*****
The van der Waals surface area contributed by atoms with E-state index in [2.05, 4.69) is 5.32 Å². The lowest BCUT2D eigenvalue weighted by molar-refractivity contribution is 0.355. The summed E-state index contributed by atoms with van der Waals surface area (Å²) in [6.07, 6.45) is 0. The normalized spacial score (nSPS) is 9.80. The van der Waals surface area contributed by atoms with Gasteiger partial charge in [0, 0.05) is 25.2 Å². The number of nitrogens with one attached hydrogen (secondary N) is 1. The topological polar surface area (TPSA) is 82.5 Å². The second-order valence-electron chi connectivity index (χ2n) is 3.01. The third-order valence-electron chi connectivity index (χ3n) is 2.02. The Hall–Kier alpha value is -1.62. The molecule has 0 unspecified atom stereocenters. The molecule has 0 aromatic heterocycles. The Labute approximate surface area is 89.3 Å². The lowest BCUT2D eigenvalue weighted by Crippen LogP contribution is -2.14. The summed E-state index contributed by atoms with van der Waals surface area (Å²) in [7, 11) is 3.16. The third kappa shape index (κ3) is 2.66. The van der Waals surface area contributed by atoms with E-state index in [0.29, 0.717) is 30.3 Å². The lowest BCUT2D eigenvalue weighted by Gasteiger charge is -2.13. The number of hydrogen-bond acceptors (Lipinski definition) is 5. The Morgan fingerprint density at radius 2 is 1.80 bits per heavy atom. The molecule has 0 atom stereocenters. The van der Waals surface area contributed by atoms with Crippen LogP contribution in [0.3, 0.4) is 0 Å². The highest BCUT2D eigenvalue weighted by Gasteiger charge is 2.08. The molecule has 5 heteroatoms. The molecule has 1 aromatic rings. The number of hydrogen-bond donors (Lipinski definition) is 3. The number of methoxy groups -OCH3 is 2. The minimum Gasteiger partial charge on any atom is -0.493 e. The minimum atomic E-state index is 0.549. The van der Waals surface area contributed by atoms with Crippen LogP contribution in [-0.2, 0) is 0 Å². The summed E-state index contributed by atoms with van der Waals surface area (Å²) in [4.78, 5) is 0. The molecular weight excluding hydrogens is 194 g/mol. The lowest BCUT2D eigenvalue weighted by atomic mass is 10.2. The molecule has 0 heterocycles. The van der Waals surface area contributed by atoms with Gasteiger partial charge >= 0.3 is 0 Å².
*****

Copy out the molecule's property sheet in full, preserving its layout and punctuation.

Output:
The van der Waals surface area contributed by atoms with E-state index in [2.05, 4.69) is 5.32 Å². The lowest BCUT2D eigenvalue weighted by molar-refractivity contribution is 0.355. The summed E-state index contributed by atoms with van der Waals surface area (Å²) in [6.07, 6.45) is 0. The normalized spacial score (nSPS) is 9.80. The van der Waals surface area contributed by atoms with Gasteiger partial charge in [0, 0.05) is 25.2 Å². The number of nitrogens with one attached hydrogen (secondary N) is 1. The topological polar surface area (TPSA) is 82.5 Å². The second-order valence-electron chi connectivity index (χ2n) is 3.01. The third-order valence-electron chi connectivity index (χ3n) is 2.02. The Hall–Kier alpha value is -1.62. The molecule has 0 unspecified atom stereocenters. The molecule has 0 aromatic heterocycles. The Labute approximate surface area is 89.3 Å². The lowest BCUT2D eigenvalue weighted by Crippen LogP contribution is -2.14. The summed E-state index contributed by atoms with van der Waals surface area (Å²) in [7, 11) is 3.16. The third kappa shape index (κ3) is 2.66. The van der Waals surface area contributed by atoms with E-state index in [0.29, 0.717) is 30.3 Å². The lowest BCUT2D eigenvalue weighted by Gasteiger charge is -2.13. The number of hydrogen-bond acceptors (Lipinski definition) is 5. The Morgan fingerprint density at radius 2 is 1.80 bits per heavy atom. The molecule has 0 atom stereocenters. The van der Waals surface area contributed by atoms with Crippen LogP contribution in [0.3, 0.4) is 0 Å². The highest BCUT2D eigenvalue weighted by Gasteiger charge is 2.08. The molecule has 5 heteroatoms. The molecule has 1 aromatic rings. The number of hydrogen-bond donors (Lipinski definition) is 3. The number of methoxy groups -OCH3 is 2. The minimum Gasteiger partial charge on any atom is -0.493 e. The minimum atomic E-state index is 0.549. The van der Waals surface area contributed by atoms with Crippen LogP contribution in [-0.2, 0) is 0 Å². The summed E-state index contributed by atoms with van der Waals surface area (Å²) in [4.78, 5) is 0. The molecular weight excluding hydrogens is 194 g/mol. The lowest BCUT2D eigenvalue weighted by atomic mass is 10.2. The molecule has 0 heterocycles. The van der Waals surface area contributed by atoms with Gasteiger partial charge >= 0.3 is 0 Å².